I’m no legal scholar but a decent lawyer should be able to get these charges thrown out. A lot about this story is suspicious. There are more holes in this police report than a volleyball net. That’s before even mentioning the 500 lb gorilla in the room: Race. We won’t touch that for now.
Werts has been suspended indefinitely. He’ll likely miss the LSU game. Who knows what happens after. Redshirt freshman Justin Tomlin, junior Jaalon Frazier, and true freshman Jaden Jenkins are the three other QBs on the roster. They’ll battle it out for the right to fill in until the case gets adjudicated. Werts obviously was a huge part of Georgia Southern’s success last year. His legs single-handily won Georgia Southern the Camellia Bowl and a half dozen other games last season. He’s the heart and soul of the team. The leader.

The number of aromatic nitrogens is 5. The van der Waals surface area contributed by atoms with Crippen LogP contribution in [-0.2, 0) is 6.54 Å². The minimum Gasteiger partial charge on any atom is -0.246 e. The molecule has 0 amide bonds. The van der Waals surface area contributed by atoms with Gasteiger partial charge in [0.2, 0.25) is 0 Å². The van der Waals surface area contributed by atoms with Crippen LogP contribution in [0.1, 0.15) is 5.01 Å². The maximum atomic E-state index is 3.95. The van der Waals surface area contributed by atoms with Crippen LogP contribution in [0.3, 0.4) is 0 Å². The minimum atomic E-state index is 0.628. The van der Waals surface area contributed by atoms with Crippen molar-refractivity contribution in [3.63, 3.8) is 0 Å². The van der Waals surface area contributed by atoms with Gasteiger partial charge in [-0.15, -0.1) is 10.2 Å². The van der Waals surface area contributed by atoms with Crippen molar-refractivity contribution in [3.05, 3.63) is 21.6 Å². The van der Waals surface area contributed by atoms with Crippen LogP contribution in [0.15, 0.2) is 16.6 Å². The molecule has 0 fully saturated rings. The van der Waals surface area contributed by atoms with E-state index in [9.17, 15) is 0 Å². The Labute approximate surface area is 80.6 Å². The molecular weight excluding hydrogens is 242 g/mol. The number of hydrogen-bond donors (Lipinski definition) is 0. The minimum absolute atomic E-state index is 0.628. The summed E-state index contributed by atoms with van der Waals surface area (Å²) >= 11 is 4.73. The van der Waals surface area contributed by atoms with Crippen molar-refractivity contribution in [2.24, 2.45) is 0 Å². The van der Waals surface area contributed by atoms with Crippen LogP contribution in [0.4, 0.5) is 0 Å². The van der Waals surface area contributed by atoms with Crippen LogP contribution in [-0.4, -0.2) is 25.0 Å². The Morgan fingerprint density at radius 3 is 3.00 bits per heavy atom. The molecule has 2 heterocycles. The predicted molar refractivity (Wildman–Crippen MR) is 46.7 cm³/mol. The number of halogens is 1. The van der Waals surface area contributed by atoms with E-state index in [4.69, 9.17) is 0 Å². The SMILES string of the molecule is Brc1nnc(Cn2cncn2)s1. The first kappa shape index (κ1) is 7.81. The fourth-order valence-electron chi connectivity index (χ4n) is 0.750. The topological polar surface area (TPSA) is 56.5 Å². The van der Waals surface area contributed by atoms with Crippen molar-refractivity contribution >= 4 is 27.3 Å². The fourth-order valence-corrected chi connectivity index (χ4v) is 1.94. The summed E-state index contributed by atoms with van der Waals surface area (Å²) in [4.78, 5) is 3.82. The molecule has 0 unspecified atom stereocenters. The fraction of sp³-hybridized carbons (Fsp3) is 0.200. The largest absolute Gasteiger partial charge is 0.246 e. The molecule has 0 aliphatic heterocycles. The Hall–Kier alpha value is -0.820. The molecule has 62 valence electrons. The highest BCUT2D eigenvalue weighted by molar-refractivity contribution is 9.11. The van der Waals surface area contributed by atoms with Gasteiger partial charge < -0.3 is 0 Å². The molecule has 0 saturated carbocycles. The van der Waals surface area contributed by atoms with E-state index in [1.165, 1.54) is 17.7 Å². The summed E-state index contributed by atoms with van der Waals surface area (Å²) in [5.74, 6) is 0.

I know “DO RIGHT” is one of the late great Erk Russell’s famous catchphrases. Werts shouldn’t have been speeding. I get that. But heck I’ve gotten more speeding tickets than I’d like to admit. Not once did an officer scrape the hood of my car for cocaine residue. Seems like the cops overreached a bit here. Shai deserves our support. Eagles support and love one another. Just like last year when his childhood home burned down before fall practice, Eagle Nation needs to circle the wagons and support him and his family through this trying time, whether he did it or not.